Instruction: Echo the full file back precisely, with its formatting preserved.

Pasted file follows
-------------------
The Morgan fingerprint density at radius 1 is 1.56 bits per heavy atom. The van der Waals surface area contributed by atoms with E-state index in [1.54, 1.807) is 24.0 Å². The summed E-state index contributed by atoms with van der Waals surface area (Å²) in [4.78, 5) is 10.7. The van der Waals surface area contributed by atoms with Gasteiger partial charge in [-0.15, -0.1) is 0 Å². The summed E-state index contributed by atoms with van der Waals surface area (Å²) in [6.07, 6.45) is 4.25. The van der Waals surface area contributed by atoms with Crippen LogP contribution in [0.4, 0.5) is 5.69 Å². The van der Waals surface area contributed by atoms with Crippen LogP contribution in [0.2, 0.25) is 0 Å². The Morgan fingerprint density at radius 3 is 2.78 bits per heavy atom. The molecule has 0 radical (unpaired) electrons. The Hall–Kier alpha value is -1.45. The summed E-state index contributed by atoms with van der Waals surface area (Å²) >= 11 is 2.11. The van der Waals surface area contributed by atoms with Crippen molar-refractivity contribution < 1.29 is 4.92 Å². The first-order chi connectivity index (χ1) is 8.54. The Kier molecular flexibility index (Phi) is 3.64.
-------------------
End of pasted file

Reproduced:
The Morgan fingerprint density at radius 1 is 1.56 bits per heavy atom. The van der Waals surface area contributed by atoms with E-state index in [1.54, 1.807) is 24.0 Å². The summed E-state index contributed by atoms with van der Waals surface area (Å²) in [4.78, 5) is 10.7. The van der Waals surface area contributed by atoms with Gasteiger partial charge in [-0.15, -0.1) is 0 Å². The summed E-state index contributed by atoms with van der Waals surface area (Å²) in [6.07, 6.45) is 4.25. The van der Waals surface area contributed by atoms with Crippen LogP contribution in [0.4, 0.5) is 5.69 Å². The van der Waals surface area contributed by atoms with Crippen LogP contribution in [0.2, 0.25) is 0 Å². The Morgan fingerprint density at radius 3 is 2.78 bits per heavy atom. The molecule has 0 radical (unpaired) electrons. The Hall–Kier alpha value is -1.45. The summed E-state index contributed by atoms with van der Waals surface area (Å²) >= 11 is 2.11. The van der Waals surface area contributed by atoms with Crippen molar-refractivity contribution < 1.29 is 4.92 Å². The first-order chi connectivity index (χ1) is 8.54. The Kier molecular flexibility index (Phi) is 3.64.